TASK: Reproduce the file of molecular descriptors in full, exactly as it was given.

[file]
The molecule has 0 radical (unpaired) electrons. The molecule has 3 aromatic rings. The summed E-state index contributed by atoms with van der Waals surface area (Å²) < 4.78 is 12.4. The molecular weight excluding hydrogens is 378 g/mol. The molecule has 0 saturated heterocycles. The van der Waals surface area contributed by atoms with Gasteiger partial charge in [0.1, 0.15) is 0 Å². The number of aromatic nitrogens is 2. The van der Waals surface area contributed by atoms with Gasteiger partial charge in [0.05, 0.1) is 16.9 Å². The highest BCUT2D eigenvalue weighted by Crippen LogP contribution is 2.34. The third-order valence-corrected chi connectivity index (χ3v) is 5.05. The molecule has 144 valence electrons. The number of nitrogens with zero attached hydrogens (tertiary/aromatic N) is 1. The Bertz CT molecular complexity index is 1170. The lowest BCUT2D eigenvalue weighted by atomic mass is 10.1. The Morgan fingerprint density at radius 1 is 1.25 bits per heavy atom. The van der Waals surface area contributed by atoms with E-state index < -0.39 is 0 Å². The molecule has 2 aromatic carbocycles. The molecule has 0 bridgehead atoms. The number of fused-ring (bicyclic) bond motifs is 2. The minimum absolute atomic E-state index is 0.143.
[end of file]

The molecule has 0 radical (unpaired) electrons. The molecule has 3 aromatic rings. The summed E-state index contributed by atoms with van der Waals surface area (Å²) < 4.78 is 12.4. The molecular weight excluding hydrogens is 378 g/mol. The molecule has 0 saturated heterocycles. The van der Waals surface area contributed by atoms with Gasteiger partial charge in [0.1, 0.15) is 0 Å². The number of aromatic nitrogens is 2. The van der Waals surface area contributed by atoms with Gasteiger partial charge in [0.05, 0.1) is 16.9 Å². The highest BCUT2D eigenvalue weighted by Crippen LogP contribution is 2.34. The third-order valence-corrected chi connectivity index (χ3v) is 5.05. The molecule has 144 valence electrons. The number of nitrogens with zero attached hydrogens (tertiary/aromatic N) is 1. The Bertz CT molecular complexity index is 1170. The lowest BCUT2D eigenvalue weighted by atomic mass is 10.1. The Morgan fingerprint density at radius 1 is 1.25 bits per heavy atom. The van der Waals surface area contributed by atoms with E-state index < -0.39 is 0 Å². The molecule has 2 aromatic carbocycles. The molecule has 0 bridgehead atoms. The number of fused-ring (bicyclic) bond motifs is 2. The minimum absolute atomic E-state index is 0.143.